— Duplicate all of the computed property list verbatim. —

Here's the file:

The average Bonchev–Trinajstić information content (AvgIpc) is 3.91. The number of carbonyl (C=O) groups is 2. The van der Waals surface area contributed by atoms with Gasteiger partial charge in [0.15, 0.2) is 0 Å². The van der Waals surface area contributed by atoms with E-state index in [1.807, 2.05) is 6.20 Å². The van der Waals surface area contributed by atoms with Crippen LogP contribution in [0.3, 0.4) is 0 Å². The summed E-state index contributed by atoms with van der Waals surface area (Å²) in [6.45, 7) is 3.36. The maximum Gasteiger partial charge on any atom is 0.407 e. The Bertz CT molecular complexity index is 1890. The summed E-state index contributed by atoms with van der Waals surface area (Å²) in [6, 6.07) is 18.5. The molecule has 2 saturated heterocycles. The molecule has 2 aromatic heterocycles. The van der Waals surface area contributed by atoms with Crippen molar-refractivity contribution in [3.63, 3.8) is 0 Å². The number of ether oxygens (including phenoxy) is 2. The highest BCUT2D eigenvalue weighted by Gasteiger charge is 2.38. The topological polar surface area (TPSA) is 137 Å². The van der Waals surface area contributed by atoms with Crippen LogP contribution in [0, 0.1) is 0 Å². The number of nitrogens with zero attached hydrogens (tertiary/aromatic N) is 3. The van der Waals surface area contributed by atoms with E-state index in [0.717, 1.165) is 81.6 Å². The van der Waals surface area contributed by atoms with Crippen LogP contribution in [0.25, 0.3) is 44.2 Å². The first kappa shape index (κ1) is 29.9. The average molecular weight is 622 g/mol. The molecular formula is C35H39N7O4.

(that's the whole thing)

The average Bonchev–Trinajstić information content (AvgIpc) is 3.91. The number of carbonyl (C=O) groups is 2. The van der Waals surface area contributed by atoms with Gasteiger partial charge in [0.15, 0.2) is 0 Å². The van der Waals surface area contributed by atoms with E-state index in [1.807, 2.05) is 6.20 Å². The van der Waals surface area contributed by atoms with Crippen LogP contribution in [0.3, 0.4) is 0 Å². The summed E-state index contributed by atoms with van der Waals surface area (Å²) in [6.45, 7) is 3.36. The maximum Gasteiger partial charge on any atom is 0.407 e. The Bertz CT molecular complexity index is 1890. The summed E-state index contributed by atoms with van der Waals surface area (Å²) in [6, 6.07) is 18.5. The molecule has 2 saturated heterocycles. The molecule has 2 aromatic heterocycles. The van der Waals surface area contributed by atoms with Crippen molar-refractivity contribution in [3.63, 3.8) is 0 Å². The number of ether oxygens (including phenoxy) is 2. The highest BCUT2D eigenvalue weighted by Gasteiger charge is 2.38. The topological polar surface area (TPSA) is 137 Å². The van der Waals surface area contributed by atoms with Crippen LogP contribution in [0, 0.1) is 0 Å². The number of nitrogens with zero attached hydrogens (tertiary/aromatic N) is 3. The van der Waals surface area contributed by atoms with E-state index in [0.717, 1.165) is 81.6 Å². The van der Waals surface area contributed by atoms with Crippen LogP contribution in [0.25, 0.3) is 44.2 Å². The first kappa shape index (κ1) is 29.9. The average molecular weight is 622 g/mol. The molecular formula is C35H39N7O4.